Apocalypto - Blu-ray
Mel Gibson may or may not have terminally damaged his impressive film career with his well-publicized antics last summer, but no one can accuse him of being a hack filmmaker. His box office draw as an actor may not be what it once was, but he does know how to direct a movie.
Apocalypto is Gibson's second straight effort that is not only spoken completely in a foreign language (Mayan here) with subtitles, but is also drenched in violence and blood. It's not for the squeamish, with four severed heads bouncing down pyramid steps, two hearts ripped out (thankfully they don't show the ripping part—or at least I don't think so, as I might have been diving for cover at that point!), numerous impalings, spear and arrow piercings, dead bodies, and bloody fights. Fortunately, you can see most of the violence coming and act accordingly. And if you compressed the violence together in one stretch, it would only take up perhaps 20 minutes of the film's 138 minute running time. Still, you may be put off by it (the movie carries a well-deserved R-rating) and that would be understandable.
But don't be put off by the foreign language and subtitles. They didn't distract me at all, and after the first 15 minutes I absorbed them almost subconsciously.
The bulk of the film is a gripping capture, escape, and chase story, taking place in the late Mayan period somewhere in the jungles of Central America just before the arrival of the Spaniards. It's a fascinating glimpse into a civilization most of us know nothing about. I've read speculation that Gibson is drawing an analogy here to current times and events, but if he is, it's pretty obscure. A reflection on man's inhumanity top man, perhaps, but that's hardly a new theme.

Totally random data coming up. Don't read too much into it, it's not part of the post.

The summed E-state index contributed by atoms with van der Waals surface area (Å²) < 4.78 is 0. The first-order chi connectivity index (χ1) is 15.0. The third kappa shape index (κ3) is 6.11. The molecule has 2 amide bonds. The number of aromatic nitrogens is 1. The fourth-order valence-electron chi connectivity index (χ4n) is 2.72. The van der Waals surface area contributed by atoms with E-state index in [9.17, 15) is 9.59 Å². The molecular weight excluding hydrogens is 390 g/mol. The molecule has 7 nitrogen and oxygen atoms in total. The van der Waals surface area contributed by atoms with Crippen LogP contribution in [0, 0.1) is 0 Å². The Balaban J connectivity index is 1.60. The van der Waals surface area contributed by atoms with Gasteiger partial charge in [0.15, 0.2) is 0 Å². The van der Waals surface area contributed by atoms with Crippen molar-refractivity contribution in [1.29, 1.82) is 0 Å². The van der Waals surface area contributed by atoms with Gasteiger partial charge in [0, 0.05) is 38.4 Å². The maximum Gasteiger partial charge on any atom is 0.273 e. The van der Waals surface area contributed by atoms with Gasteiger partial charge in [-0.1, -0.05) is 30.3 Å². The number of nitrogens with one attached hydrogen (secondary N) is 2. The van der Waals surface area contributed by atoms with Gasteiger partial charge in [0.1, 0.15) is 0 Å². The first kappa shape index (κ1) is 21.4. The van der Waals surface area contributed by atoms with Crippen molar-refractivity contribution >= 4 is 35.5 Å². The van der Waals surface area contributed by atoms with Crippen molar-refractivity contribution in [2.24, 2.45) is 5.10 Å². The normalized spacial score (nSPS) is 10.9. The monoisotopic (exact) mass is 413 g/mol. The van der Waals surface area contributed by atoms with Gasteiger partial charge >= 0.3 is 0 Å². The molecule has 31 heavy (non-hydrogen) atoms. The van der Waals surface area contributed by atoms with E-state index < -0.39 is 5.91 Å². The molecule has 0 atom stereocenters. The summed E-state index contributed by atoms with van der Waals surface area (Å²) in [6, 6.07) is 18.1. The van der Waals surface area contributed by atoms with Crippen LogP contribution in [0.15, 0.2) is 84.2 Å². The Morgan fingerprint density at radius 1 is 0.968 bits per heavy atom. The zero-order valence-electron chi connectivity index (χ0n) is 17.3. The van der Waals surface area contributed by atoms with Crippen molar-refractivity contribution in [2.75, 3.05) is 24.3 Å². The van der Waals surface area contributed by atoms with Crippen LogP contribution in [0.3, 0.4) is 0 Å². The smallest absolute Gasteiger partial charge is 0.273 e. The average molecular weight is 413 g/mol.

This Touchstone Blu-ray release is another in a string of exceptional high definition discs from the Disney organization. The video transfer is nearly top notch. Two weeks ago I would have said top notch, but that was before the recent releases of the Matrix Trilogy on HD DVD and the first two Pirates of the Caribbean films on Blu-ray raised the bar. This isn't quite in the same league.
But it's sharp and crisp throughout, even when you might wish that it wasn't (those bouncing heads!), vividly colorful (the jungle greens, in particular, are rich and natural; if they look over-ripe, look to your display as the culprit), and free of any obvious artifacts (there's a lot of running water, and I saw no macroblocking). The photography is unusual in that the film was shot on both high definition video (with Panavision Genesis HD cameras) and film (35mm and 16mm). Not knowing this beforehand, I noticed no obvious transitions, though a knowledgeable cinematographer probably would.
Both Dolby Digital and uncompressed 48MHz/24-bit PCM 5.1-channel soundtracks are provided. Even the Dolby Digital track I auditioned was potent and dynamic. There are, of course, no explosions, breaking glass, or other trappings of modern society here, but the jungle sounds and spare but superb music track (lots of deep, pounding drums!) more than make up for it. I had no clue that the score was composed by James Horner until the end credits. Apart from the pan-pipes (totally appropriate here, for a change) this is not a typical Horner score.
This is not an easy movie to watch, but it is a compelling one.
Film: 8.5 (out of 10)… Picture: 9.5… Audio: 9.0
(Reviewed on a JVC DLA-RS1 1080p projector and Stewart Studiotek 130, 78" wide, 16:9 screen, with a Pioneer BDP-HD1 Blu-ray player player, Denon AVR-4306 AV receiver, Revel B15 subwoofer, and Aperion 633-T L/R (newest version), 634-VAC center, and 632-LR (surround) speakers.